Latest public satisfaction survey
View the most recent results: British Social Attitudes survey 2014.
Since 1983, NatCen Social Research’s British Social Attitudes survey has asked the public – rather than simply patients – about their views on and feelings towards the NHS and health care issues generally. The latest survey was carried out between June and September 2013. It presents a picture of the public’s satisfaction with the way in which the NHS runs and with important parts of its services, such as general practice (GP) services, inpatients and outpatients as well as satisfaction with social care provided by local authorities.
We found that there has been no change in levels of overall satisfaction with the NHS since 2011 although there have been changes in the public’s views on specific services. Below we give an overview of changes in satisfaction levels over time together with analyses of satisfaction by sub-groups of the population such as whether respondents had had recent contact with the NHS, age groups, political affiliation and country of residence.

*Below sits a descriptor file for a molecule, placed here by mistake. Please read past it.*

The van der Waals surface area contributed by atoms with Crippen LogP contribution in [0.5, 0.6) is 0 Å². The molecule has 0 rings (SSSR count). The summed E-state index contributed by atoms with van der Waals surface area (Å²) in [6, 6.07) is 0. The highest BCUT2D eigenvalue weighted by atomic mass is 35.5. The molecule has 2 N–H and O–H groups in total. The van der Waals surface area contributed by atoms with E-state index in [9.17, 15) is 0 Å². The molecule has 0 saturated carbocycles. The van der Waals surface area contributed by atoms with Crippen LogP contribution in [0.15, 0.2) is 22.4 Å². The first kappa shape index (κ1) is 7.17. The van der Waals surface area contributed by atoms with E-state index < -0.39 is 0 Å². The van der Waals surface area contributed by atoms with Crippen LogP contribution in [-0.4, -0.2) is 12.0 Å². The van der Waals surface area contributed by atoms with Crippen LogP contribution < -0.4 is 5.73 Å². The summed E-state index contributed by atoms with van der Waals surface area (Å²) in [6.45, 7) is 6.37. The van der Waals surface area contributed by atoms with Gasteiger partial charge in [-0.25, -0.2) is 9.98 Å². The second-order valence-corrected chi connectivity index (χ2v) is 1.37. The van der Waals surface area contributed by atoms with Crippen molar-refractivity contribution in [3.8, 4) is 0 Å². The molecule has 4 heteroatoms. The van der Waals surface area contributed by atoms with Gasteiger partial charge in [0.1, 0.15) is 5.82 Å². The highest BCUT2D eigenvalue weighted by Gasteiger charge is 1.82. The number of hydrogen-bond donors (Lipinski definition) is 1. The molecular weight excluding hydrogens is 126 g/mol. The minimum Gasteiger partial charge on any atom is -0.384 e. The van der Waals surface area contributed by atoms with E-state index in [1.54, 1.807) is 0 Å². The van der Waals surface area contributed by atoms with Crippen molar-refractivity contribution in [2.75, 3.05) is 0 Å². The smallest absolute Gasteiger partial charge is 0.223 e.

For more on past satisfaction trends, see the results from the British Social Attitudes survey 2012.
Satisfaction with the NHS overall
While satisfaction levels have not recovered to the high of 70 per cent recorded in 2010, they remain high by historical standards. In only two of the past 30 years have satisfaction levels been greater than those recorded in 2012 and 2013.
Satisfaction with NHS and social care services
Satisfaction with A&E services dropped by six per cent from 2012, its lowest level since 2008. In contrast, satisfaction with hospital outpatient services climbed to a record high of 67 per cent.
Who is satisfied with the NHS?
We look at number of potential reasons for change in satisfaction, or, in the case of the 2013 result for satisfaction with the NHS overall, effectively no change.